This morning at 0900, after two full days of loading and prep, Falkor slipped the dock and headed north out of Nanaimo into the central Strait of Georgia. Just north of the Departure Bay – Horseshoe Bay ferry route that runs from Nanaimo to toward Vancouver, the ship parked for some critical equipment tests.
The first task was to check operation of the CTD rosette. This is a circular metal frame that holds 24 water-sampling bottles as well as a variety of sensors for things like temperature and salinity. The team can trigger these bottles via computer at different depths to capture water samples for various analyses on the ship or after returning to shore. The test run on deck was a good chance to make sure Falkor’s crew and the Canadian team are in step on procedures, as Monday will begin a 36-hour CTD sampling marathon offshore aimed at characterizing some of the key research sites.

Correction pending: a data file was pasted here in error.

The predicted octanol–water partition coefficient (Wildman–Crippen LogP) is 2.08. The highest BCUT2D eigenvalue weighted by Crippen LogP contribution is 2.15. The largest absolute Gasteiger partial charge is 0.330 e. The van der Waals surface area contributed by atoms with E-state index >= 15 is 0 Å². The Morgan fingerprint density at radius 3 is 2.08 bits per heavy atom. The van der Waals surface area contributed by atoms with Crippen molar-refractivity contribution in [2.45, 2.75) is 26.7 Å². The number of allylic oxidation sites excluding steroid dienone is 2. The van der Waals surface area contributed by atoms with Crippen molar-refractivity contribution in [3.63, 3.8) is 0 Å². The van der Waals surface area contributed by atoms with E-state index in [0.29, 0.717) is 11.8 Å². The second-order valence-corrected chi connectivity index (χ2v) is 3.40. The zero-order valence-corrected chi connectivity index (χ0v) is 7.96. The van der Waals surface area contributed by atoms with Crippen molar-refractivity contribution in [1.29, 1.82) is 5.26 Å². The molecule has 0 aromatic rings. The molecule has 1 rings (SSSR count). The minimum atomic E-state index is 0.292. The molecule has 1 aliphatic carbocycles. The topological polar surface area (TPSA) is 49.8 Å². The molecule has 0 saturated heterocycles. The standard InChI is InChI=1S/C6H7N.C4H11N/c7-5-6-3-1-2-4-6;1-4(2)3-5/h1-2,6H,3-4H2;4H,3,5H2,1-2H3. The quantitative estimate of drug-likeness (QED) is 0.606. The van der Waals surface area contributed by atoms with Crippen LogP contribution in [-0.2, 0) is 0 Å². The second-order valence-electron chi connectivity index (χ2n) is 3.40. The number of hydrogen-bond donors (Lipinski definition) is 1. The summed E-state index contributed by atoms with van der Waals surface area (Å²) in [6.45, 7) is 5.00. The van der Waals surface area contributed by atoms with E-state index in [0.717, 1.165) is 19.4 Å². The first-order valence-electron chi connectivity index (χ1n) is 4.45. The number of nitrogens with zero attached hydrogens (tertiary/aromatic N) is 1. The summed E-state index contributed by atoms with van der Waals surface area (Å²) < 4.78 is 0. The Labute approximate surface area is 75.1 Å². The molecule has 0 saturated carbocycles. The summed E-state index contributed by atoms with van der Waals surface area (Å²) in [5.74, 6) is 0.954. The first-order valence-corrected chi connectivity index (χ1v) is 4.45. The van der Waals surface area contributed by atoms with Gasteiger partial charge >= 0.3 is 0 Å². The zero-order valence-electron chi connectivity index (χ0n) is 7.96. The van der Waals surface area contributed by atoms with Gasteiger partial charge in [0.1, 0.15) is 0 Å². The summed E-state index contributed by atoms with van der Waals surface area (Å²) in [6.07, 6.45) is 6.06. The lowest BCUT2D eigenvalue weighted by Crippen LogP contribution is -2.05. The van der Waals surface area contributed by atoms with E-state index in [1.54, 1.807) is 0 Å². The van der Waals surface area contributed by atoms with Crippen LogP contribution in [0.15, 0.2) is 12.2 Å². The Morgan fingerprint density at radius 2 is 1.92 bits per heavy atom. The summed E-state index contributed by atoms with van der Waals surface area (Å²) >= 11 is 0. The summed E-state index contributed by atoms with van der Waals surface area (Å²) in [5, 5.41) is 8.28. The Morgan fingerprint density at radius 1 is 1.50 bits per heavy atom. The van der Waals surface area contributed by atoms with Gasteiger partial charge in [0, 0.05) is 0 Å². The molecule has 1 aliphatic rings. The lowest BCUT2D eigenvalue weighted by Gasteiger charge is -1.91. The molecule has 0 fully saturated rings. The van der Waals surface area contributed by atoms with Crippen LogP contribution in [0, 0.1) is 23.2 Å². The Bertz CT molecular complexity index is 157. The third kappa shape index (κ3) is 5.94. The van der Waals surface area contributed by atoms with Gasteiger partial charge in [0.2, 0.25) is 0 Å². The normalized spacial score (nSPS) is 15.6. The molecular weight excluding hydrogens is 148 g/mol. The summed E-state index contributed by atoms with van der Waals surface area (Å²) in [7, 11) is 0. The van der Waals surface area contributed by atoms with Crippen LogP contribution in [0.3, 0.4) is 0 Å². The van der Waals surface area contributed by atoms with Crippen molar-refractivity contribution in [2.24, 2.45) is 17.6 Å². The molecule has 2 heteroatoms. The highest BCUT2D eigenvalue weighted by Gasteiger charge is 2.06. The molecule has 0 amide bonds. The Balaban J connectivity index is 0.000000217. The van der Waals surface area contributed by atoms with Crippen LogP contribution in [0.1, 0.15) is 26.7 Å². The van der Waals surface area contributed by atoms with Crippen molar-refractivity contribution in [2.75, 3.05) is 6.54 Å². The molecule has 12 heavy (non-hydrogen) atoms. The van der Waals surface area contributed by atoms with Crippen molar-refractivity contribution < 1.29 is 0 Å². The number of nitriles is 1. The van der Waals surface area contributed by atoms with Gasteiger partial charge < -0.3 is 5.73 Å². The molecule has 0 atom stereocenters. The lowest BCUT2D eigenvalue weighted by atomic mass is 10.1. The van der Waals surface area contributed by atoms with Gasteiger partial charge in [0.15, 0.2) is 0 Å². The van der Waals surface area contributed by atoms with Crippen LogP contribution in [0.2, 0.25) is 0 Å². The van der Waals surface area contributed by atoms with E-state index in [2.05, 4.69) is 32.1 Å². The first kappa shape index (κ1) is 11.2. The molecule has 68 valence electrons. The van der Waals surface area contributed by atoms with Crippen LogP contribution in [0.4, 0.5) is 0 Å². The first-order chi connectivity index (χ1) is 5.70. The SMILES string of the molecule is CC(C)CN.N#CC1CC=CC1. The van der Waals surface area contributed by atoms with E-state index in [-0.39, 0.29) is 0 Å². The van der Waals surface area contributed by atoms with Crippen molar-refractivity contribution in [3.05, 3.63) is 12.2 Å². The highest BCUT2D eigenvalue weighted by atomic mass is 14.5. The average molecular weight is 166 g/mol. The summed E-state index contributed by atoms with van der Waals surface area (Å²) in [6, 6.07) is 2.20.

The next major job was to deploy metal spheres beneath the ship’s sonar gondola. The gondola is a rigid frame under the bow outfitted with an array of sonar transducers (signal senders) and receivers. The goal was to calibrate the system based on the signals the sonar receivers pick up after the transducers bounce acoustic signals off the spheres.
The team will be using sonar at various frequencies not only to map bottom topography to help understand the pathways deeper waters might take after upwelling–a primary goal for Leg One–but also to track and quantify fish and plankton in the areas where they will be working.
With 15-knot winds, the seas were starting to get a little rough during testing. But, by 1800 hours the work was done and Falkor headed for the Strait of Juan de Fuca on her way offshore to begin Monday’s ambitious work plan.